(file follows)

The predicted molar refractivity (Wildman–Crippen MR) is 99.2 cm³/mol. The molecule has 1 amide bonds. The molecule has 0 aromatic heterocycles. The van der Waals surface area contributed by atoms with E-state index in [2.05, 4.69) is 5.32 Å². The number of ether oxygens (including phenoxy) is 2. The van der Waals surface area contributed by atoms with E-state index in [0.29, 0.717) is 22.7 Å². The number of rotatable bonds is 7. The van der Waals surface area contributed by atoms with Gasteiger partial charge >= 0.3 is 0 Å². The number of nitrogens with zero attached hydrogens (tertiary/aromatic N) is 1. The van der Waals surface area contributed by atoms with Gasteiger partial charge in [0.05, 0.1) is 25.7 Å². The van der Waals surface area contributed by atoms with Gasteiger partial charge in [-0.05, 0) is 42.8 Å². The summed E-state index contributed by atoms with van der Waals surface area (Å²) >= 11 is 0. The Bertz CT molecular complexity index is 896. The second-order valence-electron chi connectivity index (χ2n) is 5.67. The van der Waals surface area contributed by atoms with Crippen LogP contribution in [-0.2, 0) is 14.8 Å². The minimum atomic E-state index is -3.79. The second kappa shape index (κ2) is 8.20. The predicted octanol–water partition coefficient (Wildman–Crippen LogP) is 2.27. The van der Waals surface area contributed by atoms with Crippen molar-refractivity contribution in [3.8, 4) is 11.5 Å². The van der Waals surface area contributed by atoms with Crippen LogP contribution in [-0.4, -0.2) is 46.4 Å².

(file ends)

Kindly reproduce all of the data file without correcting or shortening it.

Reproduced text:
The predicted molar refractivity (Wildman–Crippen MR) is 99.2 cm³/mol. The molecule has 1 amide bonds. The molecule has 0 aromatic heterocycles. The van der Waals surface area contributed by atoms with E-state index in [2.05, 4.69) is 5.32 Å². The number of ether oxygens (including phenoxy) is 2. The van der Waals surface area contributed by atoms with E-state index in [0.29, 0.717) is 22.7 Å². The number of rotatable bonds is 7. The van der Waals surface area contributed by atoms with Gasteiger partial charge >= 0.3 is 0 Å². The number of nitrogens with zero attached hydrogens (tertiary/aromatic N) is 1. The van der Waals surface area contributed by atoms with Gasteiger partial charge in [0.05, 0.1) is 25.7 Å². The van der Waals surface area contributed by atoms with Gasteiger partial charge in [-0.05, 0) is 42.8 Å². The summed E-state index contributed by atoms with van der Waals surface area (Å²) >= 11 is 0. The Bertz CT molecular complexity index is 896. The second-order valence-electron chi connectivity index (χ2n) is 5.67. The van der Waals surface area contributed by atoms with Crippen LogP contribution in [-0.2, 0) is 14.8 Å². The minimum atomic E-state index is -3.79. The second kappa shape index (κ2) is 8.20. The predicted octanol–water partition coefficient (Wildman–Crippen LogP) is 2.27. The van der Waals surface area contributed by atoms with Crippen molar-refractivity contribution in [3.8, 4) is 11.5 Å². The van der Waals surface area contributed by atoms with Crippen LogP contribution in [-0.4, -0.2) is 46.4 Å².